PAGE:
PRESERVING EGYPT’S MONUMENTS PROVIDES INSIGHTS INTO EGYPT’S FUTURE SUSTAINABILITY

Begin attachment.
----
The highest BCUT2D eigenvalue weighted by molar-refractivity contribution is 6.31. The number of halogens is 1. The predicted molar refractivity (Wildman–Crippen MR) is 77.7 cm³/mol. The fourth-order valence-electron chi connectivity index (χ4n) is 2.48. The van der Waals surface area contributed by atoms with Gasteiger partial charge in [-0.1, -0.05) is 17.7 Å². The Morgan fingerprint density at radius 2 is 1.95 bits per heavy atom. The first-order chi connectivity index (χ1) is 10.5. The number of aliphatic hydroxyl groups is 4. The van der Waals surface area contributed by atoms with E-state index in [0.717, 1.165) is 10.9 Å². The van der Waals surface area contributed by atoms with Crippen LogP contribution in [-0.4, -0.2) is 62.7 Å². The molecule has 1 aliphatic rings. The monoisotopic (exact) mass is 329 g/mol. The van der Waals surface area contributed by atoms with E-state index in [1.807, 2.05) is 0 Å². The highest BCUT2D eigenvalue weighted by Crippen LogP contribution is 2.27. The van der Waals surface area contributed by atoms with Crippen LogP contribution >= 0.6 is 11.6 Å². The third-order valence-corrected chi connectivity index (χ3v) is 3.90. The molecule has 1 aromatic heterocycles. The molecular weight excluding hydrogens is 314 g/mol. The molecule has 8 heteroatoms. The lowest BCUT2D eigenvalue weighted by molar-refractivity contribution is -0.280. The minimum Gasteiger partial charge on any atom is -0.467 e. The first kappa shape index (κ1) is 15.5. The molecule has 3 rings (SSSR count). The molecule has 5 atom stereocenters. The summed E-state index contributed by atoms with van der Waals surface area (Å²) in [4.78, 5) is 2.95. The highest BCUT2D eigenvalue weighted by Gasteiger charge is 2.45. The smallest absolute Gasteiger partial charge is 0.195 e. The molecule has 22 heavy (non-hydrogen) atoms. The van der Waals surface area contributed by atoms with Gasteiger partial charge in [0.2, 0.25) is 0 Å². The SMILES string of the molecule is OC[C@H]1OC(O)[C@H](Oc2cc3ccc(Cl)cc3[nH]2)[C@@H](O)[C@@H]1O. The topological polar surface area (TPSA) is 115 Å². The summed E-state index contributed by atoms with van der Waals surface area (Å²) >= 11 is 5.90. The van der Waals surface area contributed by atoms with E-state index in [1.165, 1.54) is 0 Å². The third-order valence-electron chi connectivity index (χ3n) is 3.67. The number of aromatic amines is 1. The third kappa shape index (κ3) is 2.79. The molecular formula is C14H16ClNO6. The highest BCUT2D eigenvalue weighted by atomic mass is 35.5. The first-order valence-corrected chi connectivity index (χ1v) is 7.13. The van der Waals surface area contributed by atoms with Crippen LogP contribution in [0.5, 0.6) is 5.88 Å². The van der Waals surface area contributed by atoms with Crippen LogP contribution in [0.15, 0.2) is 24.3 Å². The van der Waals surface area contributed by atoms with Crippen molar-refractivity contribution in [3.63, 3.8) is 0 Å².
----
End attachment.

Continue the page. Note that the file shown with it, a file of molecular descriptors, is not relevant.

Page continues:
Agricultural expansion on Nile terraces and desert is exacerbating environmental concerns. From 1998 to 2002, 6,742ha of the planned 11,736ha Wadi El-Saya’ada Reclamation Project near Edfu was brought under cultivation up to 50m above the Nile. Surface pools within the Hierakonpolis Temple-Town site increased from 3 (1999) to >33 (2005) and the mean depth to water table decreased from 4.2m (1898), 2.2m (1967) to 1.0m (2005). Nile flood plain and terrace escarpments farmed for millennia are now salinized and hundreds of mudbrick structures destroyed, e.g., El Ghaba and Saya’ada el Qibli. The ancient Mudbrick “Fort” World Heritage Site, on the second Nile terrace near the Temple-Town, is threatened. Parcels reclaimed during 2001-2010 are now idle, portions of new settlements flooded and abandoned. These observations foretell Egypt’s plight as lands along the western dessert road, Aswan to Abydos and elsewhere are brought under cultivation without adequate science-based consideration. Egypt’s rate of population growth cannot be sustained without the import of water, i.e., Congo Basin, but at what of cost?